UNI alumna discusses exhibition

Navigate Left
Navigate Right
Navigate Left
Navigate Right


The fortunes within fortune cookies are not something that people typically dont give much consideration. However, to Jessica Barness, UNI graphic design alumna and associate professor at Kent State University, they are an opportunity to blend her love of text and graphic design together into an art piece.

Barness once translated fortune cookie fortunes back and forth from Chinese to English and analyzed them in order to create a design piece.

Several of Barness’ works were discussed during the opening reception of “The Reach and Richness of Design: The Elena Diane Curris Biennial Design Exhibition” on Monday, Oct. 8 at the UNI Gallery of Art.

This exhibit was done in memory of Elena Diane Curris, daughter of Constantine Curris and Jo Hern Curris.

The Currises began the reception by praising UNI’s graphic design program and thanking art professor Roy R. Behrens for helping curate the show.

After introductions, Barness spoke about her life and the graphic design projects she has worked on over the years. She discussed her Master of Arts (MA) exhibition, the last thing she worked on as a UNI student.

“My exhibition for my MA that I completed here, it was more or less an environment,” Barness said. “I was investigating language in different contexts. In this case, it was vinyl lettering on these huge plexiglass panels that were suspended on the ceiling. There were three of them: a combination of poetic verse that I had written, shapes and ideas. It was an environment that kind of just sat in the middle of the room once it was installed so you could take it all in.”

Other examples of Barness’ work include wedding invitations from her previous job at the Chicago-based company Paper Source. Barness has also helped index the work of design magazine “Emigre” by creating a website where viewers can find writers, designers and typefaces that appeared during the magazine’s print run.

Barness is currently in her seventh year of teaching. During her time as a professor at Kent State University, Barness has explored a variety of mediums and ideas in her pieces. One such experiment involves “glitching and data-bending,” in which she edits the text files of images in order to distort them.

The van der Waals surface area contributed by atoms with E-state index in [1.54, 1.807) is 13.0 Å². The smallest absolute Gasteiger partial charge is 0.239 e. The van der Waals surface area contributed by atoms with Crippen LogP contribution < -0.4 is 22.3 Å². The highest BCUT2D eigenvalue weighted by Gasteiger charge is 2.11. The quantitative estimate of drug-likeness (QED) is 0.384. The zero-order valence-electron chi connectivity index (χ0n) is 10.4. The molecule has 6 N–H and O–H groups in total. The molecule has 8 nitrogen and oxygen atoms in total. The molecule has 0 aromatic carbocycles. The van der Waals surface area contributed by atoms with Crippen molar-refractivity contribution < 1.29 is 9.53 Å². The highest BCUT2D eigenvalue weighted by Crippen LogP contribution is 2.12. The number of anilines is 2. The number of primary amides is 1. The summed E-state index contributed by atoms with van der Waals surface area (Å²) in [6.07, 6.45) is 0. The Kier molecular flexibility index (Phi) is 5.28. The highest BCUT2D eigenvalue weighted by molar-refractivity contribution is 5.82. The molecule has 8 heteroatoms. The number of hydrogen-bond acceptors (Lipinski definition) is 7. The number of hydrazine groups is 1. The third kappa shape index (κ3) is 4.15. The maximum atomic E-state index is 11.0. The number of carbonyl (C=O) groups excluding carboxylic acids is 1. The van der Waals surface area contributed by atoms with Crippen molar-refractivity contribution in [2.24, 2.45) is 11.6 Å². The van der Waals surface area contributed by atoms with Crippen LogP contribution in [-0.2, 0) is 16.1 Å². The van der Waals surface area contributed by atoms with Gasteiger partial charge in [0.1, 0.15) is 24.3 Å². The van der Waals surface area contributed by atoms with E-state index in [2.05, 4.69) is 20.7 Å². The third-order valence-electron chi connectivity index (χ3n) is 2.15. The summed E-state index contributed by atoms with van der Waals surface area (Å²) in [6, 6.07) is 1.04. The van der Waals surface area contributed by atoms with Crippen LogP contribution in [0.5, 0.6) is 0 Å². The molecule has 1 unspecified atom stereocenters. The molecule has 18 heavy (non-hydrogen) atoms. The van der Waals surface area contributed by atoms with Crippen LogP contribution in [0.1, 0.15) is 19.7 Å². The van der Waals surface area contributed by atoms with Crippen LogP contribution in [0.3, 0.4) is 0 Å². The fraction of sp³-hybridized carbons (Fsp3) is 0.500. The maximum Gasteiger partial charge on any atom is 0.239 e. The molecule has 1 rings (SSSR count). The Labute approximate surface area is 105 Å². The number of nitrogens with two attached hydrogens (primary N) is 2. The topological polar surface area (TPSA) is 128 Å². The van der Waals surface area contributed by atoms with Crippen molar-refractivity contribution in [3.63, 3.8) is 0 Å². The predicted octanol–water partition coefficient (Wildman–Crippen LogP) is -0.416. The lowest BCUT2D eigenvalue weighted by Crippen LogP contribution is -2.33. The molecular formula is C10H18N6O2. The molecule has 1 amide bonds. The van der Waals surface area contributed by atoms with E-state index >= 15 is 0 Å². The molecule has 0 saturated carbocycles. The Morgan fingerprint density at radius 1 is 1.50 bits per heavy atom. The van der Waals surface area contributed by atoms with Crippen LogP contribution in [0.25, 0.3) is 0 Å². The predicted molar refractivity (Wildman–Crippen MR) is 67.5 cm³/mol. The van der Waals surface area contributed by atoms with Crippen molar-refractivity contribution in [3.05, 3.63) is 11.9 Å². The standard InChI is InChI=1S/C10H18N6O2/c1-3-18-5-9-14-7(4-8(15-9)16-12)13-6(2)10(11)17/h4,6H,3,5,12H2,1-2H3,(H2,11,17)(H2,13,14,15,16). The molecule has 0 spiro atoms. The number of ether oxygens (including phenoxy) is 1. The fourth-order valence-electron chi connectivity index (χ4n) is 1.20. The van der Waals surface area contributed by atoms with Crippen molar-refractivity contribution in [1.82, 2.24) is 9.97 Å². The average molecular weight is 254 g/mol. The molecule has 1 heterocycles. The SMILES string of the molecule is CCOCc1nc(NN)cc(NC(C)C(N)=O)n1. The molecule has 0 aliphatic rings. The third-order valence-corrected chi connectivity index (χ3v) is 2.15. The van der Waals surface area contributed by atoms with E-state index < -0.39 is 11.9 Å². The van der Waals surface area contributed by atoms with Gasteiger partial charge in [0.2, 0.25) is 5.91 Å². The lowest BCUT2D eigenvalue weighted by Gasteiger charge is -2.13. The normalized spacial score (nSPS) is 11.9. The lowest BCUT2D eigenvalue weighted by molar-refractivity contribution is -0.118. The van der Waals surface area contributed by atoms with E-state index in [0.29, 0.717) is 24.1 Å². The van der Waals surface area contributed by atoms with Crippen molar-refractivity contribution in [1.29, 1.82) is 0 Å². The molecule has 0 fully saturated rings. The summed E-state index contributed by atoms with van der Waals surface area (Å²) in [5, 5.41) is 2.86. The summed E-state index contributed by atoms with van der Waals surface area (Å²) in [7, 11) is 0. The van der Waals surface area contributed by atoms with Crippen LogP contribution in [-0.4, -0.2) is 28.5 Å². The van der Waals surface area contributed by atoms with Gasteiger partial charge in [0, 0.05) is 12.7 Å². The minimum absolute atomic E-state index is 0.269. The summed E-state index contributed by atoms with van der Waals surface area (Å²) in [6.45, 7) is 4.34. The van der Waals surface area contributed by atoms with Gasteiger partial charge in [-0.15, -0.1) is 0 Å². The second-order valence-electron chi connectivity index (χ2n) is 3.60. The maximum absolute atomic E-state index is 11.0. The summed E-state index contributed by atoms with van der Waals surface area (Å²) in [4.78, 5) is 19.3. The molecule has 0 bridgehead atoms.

“This is literally taking the source code of an image, opening it up in TextEdit, rearranging the text and messing with it, opening up the JPEG again, and you get stuff like this,” Barness said. “It’s super fun.”

Along with these projects, Barness has crafted an exhibition about handwritten letters, collaborating with musicians to create multimedia experiences.

Barness’ exhibit at UNI includes various forms of graphic design, from information graphics and wheel charts to typography pieces made of wood. The gallery features editorial illustrations and a collection of pencil sharpeners from several time periods.

UNI graphic design students are also showcasing posters about the career of Frank Lloyd Wright, along with his architecture designs.

“I hope that a visitor to the gallery will realize the rigor involved in good graphic design,” said Darrell Taylor, director of the UNI Art Gallery.

“I think that people look at their iPhones every day and they don’t realize what it took to get there. They look at their pop can every day, and they don’t realize what it took to make that attractive, to make that appealing to the public. That’s just a couple of examples. Graphic design is in every magazine that you pick up, it’s in every brochure that you pick up for a historical society or for a bike trail. All of that has been designed, and it’s meant to be beautiful to look at, easy and useful.”